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Belgian Constitutional Court rules that actions for antitrust damages cannot be time-barred before the final infringement decision is rendered

Belgian Constitutional Court rules that actions for antitrust damages cannot be time-barred before the final infringement decision is rendered

Belgian Constitutional Court rules that actions for antitrust damages cannot be time-barred before the final infringement decision is rendered

04.04.2016 EU law

On 10 March 2016, the Belgian Constitutional Court ruled that the 5-year statute of limitations for civil damage claims under Article 2262bis Belgian Civil Code ("BCC") violates the principle of equal treatment if the right to bring a civil action for damages becomes time-barred before the administrative decision establishing the existence of a competition law infringement becomes final. Consequently, the civil damage claim should not be time-barred as long as the decision of the competition authority remains subject to an appeal.

In the case at hand, the claimants had brought a civil action for damages in 2006 to obtain compensation for the damage suffered as a result of a competition law infringement committed by the defendant Honda Motor Europe Logistics ("Honda"). In 1999 the Belgian Competition Council  decided that Honda had abused its dominant position, but this decision only became definitive in 2011 after being upheld by the Belgian Supreme Court.

In the civil proceedings, Honda had argued that the claims were time-barred. In accordance with Article 2262bis of the BCC,  claims based on tort must be initiated within five years from the day following that on which the injured person becomes aware of the loss or the aggravation thereof and of the identity of the person responsible. This means that an injured party can be obliged to file a damage claim before a final decision establishing an antitrust violation is reached to prevent his claims from becoming time-barred. By contrast, the limitation period for civil actions arising from a criminal offence does not elapse as long as the criminal prosecution is not time-barred.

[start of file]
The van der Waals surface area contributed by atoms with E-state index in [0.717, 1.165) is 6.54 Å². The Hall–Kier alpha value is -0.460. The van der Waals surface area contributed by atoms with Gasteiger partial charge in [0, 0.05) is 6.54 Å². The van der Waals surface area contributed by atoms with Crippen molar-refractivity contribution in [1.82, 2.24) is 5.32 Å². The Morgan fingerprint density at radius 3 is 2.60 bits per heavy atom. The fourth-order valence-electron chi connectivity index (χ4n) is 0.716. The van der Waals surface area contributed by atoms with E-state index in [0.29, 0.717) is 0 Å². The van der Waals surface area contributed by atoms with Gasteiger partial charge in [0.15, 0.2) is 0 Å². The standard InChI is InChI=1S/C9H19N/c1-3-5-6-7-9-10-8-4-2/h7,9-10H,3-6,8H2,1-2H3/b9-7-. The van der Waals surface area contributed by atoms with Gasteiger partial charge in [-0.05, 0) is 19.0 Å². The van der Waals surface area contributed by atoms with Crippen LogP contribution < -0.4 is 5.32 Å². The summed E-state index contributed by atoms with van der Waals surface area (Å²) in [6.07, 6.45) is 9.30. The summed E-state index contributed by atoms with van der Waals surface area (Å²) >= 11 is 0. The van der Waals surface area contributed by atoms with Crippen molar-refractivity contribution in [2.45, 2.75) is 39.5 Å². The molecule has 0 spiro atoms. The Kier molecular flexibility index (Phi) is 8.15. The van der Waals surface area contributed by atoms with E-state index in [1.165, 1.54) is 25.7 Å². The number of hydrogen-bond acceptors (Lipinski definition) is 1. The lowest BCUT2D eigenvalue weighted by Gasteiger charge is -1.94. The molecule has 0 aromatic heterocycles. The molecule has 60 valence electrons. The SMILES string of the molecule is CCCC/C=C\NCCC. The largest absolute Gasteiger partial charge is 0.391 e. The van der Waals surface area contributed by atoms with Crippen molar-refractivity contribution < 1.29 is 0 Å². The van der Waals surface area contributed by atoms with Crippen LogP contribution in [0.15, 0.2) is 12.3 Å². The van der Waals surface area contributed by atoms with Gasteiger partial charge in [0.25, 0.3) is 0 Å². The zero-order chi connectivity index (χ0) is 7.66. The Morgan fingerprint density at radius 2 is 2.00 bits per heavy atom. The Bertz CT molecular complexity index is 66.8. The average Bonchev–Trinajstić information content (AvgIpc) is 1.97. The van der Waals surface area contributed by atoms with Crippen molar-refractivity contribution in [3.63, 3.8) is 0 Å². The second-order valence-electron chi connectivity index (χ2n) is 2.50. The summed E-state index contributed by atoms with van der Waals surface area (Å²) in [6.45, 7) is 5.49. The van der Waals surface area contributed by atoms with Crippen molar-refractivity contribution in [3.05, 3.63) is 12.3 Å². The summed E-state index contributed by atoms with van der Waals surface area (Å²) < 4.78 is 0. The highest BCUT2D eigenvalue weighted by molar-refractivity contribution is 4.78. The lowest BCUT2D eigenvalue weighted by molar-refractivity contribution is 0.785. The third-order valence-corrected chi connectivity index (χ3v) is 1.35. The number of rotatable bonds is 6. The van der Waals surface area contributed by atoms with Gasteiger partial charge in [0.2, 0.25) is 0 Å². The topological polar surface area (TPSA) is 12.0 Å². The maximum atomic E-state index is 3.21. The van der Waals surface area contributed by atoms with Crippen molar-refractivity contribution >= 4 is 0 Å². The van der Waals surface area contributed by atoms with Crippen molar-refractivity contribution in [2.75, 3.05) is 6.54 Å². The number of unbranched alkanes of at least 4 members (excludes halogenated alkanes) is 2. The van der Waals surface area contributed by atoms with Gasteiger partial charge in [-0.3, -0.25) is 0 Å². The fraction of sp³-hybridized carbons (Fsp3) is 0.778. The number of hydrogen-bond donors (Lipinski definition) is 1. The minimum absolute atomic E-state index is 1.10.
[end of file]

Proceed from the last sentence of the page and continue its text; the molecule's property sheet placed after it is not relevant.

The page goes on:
The Constitutional Court held that this provision conflicted with the Belgian Constitution since it made it more difficult for a person suffering a harm as a result of competition law to exercise his right to compensation. It referred to the fact that it is for the injured party to prove the existence of an unlawful practice. If Article 2262bis BCC were to be interpreted in a way that the limitation period of five years could expire before the establishment of the antitrust infringement, the injured party would not be able to rely on a final decision about the infringing nature of the practice in order to alleviate its burden of proof. Such an interpretation would disproportionally affect the rights of the injured party.

The Court also referred to Directive 2014/104/EU, which states that any person who suffers damages resulting from a violation of competition law has a right to compensation that should not be hindered by the fact that the limitation period to claim damages could expire before a final decision putting the infringement to an end.

This article was published in the Competition Law Newsletter of April 2016. Other articles in this newsletter:

1. Court of Justice annulled Commission's requests for information in cement cartel case
2.
Initial findings of Commission's e-commerce sector inquiry show widespread use of geo-blocking
3.
ACM fined cold-storage companies and their executives EUR 12.5 million for breaching competition law during merger negotiations
4.
Dutch Trade and Industry Appeals Tribunal confirmed that ACM can use EU-wide turnover in calculating the fines in onion cartel case
5.
New Leniency Guidelines applicable in Belgium since 22 March 2016

Team

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